In order for an animal to support its body weight at all sizes, the product must scale with L-1. Of the two kinematic variables measured in the present study, stroke frequency decreased with body size among the four drosophilid species, while stroke amplitude did not (Fig. 9A,B). However, the increased stroke frequency of small flies did not completely compensate for the reduction in translational velocity. Consequently, the required in the smallest species, D. nikananu, is nearly 1.5 times that needed by the larger species (Fig. 9E; Tables 3, 4). How does D. nikananu improve on the already remarkable aerodynamic performance attained by the larger drosophilids? One possibility is that these small flies utilize a strong clap and fling to initiate an especially robust leading-edge vortex. To test the feasibility of this hypothesis, we recorded short flight sequences on video tape and measured the dorsal excursion of the wings within the stroke cycle. The results suggest that the wing stroke is similar among all species, with the exception of D. mimica, which exhibited a ‘near’ clap in which the tips of the wings remain approximately parallel and do not touch during stroke reversal. We cannot exclude the possibility that D. nikananu might rotate its wings more quickly during the clap and fling or vary its kinematics in a way that is not easily seen with our simple video analysis. Another possibility is that D. nikananu might increase its aerodynamic performance by using a higher angle of attack during the downstroke. In accordance with the ambiguities discussed above, D. nikananu might also achieve higher force coefficient values by augmenting rotational mechanisms during the ventral flip or by increasing upstroke lift. Unfortunately, there are few data to help distinguish among these possible explanations for the extraordinary performance of D. nikananu.

Whatever the active mechanisms that produce the augmented lift in D. nikananu, it is not clear why the larger species do not increase their aerodynamic performance by the same means. These larger species could attain the same flight forces at lower stroke frequency and amplitude (and thereby lower cost) which would be beneficial if selection acted to optimize energy efficiency. It may be that the design of the flight system represents a compromise between energy efficiency and maneuverability. While the small flies must operate at near their maximum levels of performance just to stay in the air, larger flies might possess a greater performance reserve that they could utilize in the production of more elaborate flight behaviors. This explanation is not supported by comparing the maximum flight performance of the four species in the present study. The mean maximum hovering flight force for D. nikananu was 140 % of body weight, while the values for two larger species, D. melanogaster and D. mimica, were 134 % and 87 %, respectively (Table 3). Such comparisons must be viewed cautiously, however, since such differences may be related to the phylogenetic history of the species and not to body size per se. An alternative explanation for the elevated force coefficients in D. nikananu is that, while the kinematic patterns are similar among the four species, aerodynamic performance is actually enhanced at lower Reynolds number (Fig. 10). Although fluid viscosity attenuates vorticity, it may also act to stabilize vortex shedding. Such stabilization is well illustrated by the reduction in the shedding frequency of a von Karman street (the Strouhal number) with decreasing Reynolds number (Schlichting, 1979), and might act to prolong delayed stall during the downstroke. If this hypothesis proves true, then there exists a small window of intermediate Reynolds numbers (50<Re<100) in which the increased viscous dissipation is great enough to stabilize an attached vortex, but small enough so as not to attenuate its strength prohibitively.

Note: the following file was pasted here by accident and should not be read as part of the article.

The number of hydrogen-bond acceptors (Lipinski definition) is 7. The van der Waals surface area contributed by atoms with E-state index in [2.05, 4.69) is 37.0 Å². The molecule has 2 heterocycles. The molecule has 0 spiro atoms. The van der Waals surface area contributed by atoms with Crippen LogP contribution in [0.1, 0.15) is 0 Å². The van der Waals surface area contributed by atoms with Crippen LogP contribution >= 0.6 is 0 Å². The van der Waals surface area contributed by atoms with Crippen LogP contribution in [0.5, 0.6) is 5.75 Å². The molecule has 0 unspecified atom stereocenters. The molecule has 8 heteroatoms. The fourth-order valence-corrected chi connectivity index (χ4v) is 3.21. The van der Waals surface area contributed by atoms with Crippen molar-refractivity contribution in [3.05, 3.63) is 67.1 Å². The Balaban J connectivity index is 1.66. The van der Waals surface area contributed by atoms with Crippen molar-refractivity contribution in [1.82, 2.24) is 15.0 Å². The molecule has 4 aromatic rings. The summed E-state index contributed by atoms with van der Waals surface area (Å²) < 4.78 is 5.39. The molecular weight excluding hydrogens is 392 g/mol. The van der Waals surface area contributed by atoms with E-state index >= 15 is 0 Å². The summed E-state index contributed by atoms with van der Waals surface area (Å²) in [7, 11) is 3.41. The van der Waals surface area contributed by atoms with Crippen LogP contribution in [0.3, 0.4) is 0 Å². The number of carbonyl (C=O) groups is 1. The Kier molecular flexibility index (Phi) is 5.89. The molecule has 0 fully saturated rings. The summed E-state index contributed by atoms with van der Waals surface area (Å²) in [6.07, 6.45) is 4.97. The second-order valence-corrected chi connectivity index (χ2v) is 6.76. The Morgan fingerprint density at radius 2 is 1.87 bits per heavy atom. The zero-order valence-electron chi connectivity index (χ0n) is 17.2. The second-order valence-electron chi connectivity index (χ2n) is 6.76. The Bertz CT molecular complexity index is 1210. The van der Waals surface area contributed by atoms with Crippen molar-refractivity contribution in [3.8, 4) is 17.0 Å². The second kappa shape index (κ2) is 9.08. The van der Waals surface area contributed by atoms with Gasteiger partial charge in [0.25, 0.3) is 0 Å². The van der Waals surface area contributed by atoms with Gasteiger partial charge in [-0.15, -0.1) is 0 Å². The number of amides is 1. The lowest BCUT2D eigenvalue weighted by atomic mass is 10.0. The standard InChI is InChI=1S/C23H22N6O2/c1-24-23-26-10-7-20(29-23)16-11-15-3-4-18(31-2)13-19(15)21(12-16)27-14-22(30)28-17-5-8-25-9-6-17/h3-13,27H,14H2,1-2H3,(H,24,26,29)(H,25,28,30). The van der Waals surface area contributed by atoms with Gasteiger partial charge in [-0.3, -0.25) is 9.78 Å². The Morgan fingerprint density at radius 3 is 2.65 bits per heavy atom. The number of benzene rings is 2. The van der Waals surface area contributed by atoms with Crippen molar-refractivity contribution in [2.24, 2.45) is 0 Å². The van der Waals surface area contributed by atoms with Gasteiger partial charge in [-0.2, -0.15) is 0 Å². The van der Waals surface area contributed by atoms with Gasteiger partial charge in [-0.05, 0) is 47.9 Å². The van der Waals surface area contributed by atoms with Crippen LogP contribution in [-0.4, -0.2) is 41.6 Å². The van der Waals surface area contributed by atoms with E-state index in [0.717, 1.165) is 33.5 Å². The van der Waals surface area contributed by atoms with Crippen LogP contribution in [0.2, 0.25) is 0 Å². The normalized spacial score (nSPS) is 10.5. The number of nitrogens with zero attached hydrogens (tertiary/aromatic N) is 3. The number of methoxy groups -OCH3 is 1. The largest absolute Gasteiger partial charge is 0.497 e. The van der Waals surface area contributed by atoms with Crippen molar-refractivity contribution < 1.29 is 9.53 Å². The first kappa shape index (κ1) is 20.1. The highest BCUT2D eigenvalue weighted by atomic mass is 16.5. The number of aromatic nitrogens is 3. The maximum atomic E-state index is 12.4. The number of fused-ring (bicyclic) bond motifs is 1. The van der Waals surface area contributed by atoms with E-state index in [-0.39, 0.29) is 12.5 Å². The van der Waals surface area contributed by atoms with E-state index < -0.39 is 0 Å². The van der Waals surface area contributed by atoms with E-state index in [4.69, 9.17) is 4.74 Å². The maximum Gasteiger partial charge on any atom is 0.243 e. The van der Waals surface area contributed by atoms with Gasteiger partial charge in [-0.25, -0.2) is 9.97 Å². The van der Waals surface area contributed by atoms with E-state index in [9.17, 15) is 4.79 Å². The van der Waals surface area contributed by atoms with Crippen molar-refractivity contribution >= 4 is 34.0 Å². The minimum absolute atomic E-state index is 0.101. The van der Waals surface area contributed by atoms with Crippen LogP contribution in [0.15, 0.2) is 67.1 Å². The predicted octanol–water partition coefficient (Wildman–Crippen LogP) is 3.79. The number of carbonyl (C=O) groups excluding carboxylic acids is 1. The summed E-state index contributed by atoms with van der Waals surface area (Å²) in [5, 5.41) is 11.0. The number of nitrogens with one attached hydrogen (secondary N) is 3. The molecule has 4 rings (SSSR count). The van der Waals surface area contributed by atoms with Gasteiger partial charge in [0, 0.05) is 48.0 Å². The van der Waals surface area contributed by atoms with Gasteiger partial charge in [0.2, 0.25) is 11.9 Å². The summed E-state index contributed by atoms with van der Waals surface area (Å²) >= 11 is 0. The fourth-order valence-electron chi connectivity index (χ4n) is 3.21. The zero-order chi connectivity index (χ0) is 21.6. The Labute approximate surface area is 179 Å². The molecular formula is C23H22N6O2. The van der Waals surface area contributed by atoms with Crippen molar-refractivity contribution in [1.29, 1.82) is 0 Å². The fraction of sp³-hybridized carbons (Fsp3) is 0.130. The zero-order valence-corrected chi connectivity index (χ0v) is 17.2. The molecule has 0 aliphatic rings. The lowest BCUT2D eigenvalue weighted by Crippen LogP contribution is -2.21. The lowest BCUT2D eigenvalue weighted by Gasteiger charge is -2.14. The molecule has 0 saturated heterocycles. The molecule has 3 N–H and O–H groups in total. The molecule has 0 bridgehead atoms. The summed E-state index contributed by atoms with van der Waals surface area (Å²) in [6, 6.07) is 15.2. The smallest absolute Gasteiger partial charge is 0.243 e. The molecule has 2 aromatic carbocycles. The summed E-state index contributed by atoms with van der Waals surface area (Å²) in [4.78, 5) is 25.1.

• mean chord length of the wing

  •  
  • dimensionless chord length

  •  
  • mean force coefficient of the wing

  •  
  • c(r)

    chord length of wing section

  •  
  • Ft

    average total flight force generated by wing pair during stroke

  •  
  • L

    linear dimension of body

  •  
  • n

    stroke frequency

  •  
  • r

    distance from wing base to wing section

  •  
  • dimensionless distance from base to wing section

  •  
  • normalized second moment of wing area

  •  
  • R

    wing length

  •  
  • Re

    Reynolds number

  •  
  • S

    surface area of wing

  •  
  • dimensionless stroke time contributing to weight support

  •  
  • mean translational velocity of wing section

  •  
  • mean relative velocity of wing section

  •  
  • mean square translational velocity of wing section

  •  
  • mean square relative wing velocity of wing section

  •  
  • mean relative velocity of wing center of area

  •  
  • mean square relative velocity of wing center of area

  •  
  • mean relative velocity of wing tip

  •  
  • wb

    body weight

  •  
  • β

    angle of stroke plane

  •  
  • βr

    angle of relative stroke plane

  •  
  • Φ

    stroke amplitude

  •  
  • dimensionless wing velocity

  •  
  • mean square of dimensionless wing velocity

  •  
  • mean circulation generated by wing pair

  •  
  • ν

    kinematic viscosity of fluid

  •  
  • ϕ

    angular position of wing within stroke plane

  •  
  • ρ

    density of air

  •  
  • ωs

    angular velocity of the background stripes

We would like to thank Jeff Hamlin for help with the morphological measurements required for this study. The project was funded by a Packard Foundation Fellowship and NSF grant IBN-9208765 (to M.H.D.) and a DFG Post-Doctoral Fellowship (to F.-O.L.).